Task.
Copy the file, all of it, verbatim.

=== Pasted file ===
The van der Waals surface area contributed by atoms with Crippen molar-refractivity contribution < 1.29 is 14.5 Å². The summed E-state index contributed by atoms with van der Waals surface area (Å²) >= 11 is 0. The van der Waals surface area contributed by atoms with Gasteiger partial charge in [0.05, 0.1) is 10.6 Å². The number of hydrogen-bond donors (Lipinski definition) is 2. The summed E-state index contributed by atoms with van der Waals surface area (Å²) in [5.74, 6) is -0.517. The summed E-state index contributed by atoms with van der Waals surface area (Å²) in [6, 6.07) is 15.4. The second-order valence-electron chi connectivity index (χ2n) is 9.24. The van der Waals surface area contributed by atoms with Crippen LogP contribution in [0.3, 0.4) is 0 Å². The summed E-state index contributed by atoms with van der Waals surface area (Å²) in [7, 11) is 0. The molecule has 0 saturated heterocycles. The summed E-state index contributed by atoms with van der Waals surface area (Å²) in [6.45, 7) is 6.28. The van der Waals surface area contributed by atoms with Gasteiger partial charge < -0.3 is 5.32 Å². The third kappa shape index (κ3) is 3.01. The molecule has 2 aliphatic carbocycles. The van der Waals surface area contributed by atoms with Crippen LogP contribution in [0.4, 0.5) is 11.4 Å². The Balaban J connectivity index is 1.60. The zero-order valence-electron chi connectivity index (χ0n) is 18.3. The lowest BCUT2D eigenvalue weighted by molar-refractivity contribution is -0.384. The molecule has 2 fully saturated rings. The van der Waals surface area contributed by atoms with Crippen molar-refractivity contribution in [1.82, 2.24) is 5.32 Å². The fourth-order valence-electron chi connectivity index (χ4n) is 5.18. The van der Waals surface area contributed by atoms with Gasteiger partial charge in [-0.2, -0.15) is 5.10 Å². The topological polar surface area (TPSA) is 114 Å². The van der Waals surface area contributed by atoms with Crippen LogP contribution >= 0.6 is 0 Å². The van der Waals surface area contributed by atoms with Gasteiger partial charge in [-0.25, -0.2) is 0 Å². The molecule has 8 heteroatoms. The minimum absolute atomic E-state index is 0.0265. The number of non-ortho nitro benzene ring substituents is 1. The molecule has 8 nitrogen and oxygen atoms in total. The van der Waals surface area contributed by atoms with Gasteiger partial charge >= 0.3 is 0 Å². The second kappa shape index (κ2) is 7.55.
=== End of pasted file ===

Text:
The van der Waals surface area contributed by atoms with Crippen molar-refractivity contribution < 1.29 is 14.5 Å². The summed E-state index contributed by atoms with van der Waals surface area (Å²) >= 11 is 0. The van der Waals surface area contributed by atoms with Gasteiger partial charge in [0.05, 0.1) is 10.6 Å². The number of hydrogen-bond donors (Lipinski definition) is 2. The summed E-state index contributed by atoms with van der Waals surface area (Å²) in [5.74, 6) is -0.517. The summed E-state index contributed by atoms with van der Waals surface area (Å²) in [6, 6.07) is 15.4. The second-order valence-electron chi connectivity index (χ2n) is 9.24. The van der Waals surface area contributed by atoms with Crippen LogP contribution in [0.3, 0.4) is 0 Å². The summed E-state index contributed by atoms with van der Waals surface area (Å²) in [7, 11) is 0. The molecule has 0 saturated heterocycles. The summed E-state index contributed by atoms with van der Waals surface area (Å²) in [6.45, 7) is 6.28. The van der Waals surface area contributed by atoms with Gasteiger partial charge < -0.3 is 5.32 Å². The third kappa shape index (κ3) is 3.01. The molecule has 2 aliphatic carbocycles. The van der Waals surface area contributed by atoms with Crippen LogP contribution in [0.4, 0.5) is 11.4 Å². The Balaban J connectivity index is 1.60. The zero-order valence-electron chi connectivity index (χ0n) is 18.3. The lowest BCUT2D eigenvalue weighted by molar-refractivity contribution is -0.384. The molecule has 2 fully saturated rings. The van der Waals surface area contributed by atoms with Crippen molar-refractivity contribution in [1.82, 2.24) is 5.32 Å². The fourth-order valence-electron chi connectivity index (χ4n) is 5.18. The van der Waals surface area contributed by atoms with Gasteiger partial charge in [-0.2, -0.15) is 5.10 Å². The topological polar surface area (TPSA) is 114 Å². The van der Waals surface area contributed by atoms with Crippen LogP contribution >= 0.6 is 0 Å². The van der Waals surface area contributed by atoms with Gasteiger partial charge in [-0.25, -0.2) is 0 Å². The molecule has 8 heteroatoms. The minimum absolute atomic E-state index is 0.0265. The number of non-ortho nitro benzene ring substituents is 1. The molecule has 8 nitrogen and oxygen atoms in total. The van der Waals surface area contributed by atoms with Gasteiger partial charge >= 0.3 is 0 Å². The second kappa shape index (κ2) is 7.55.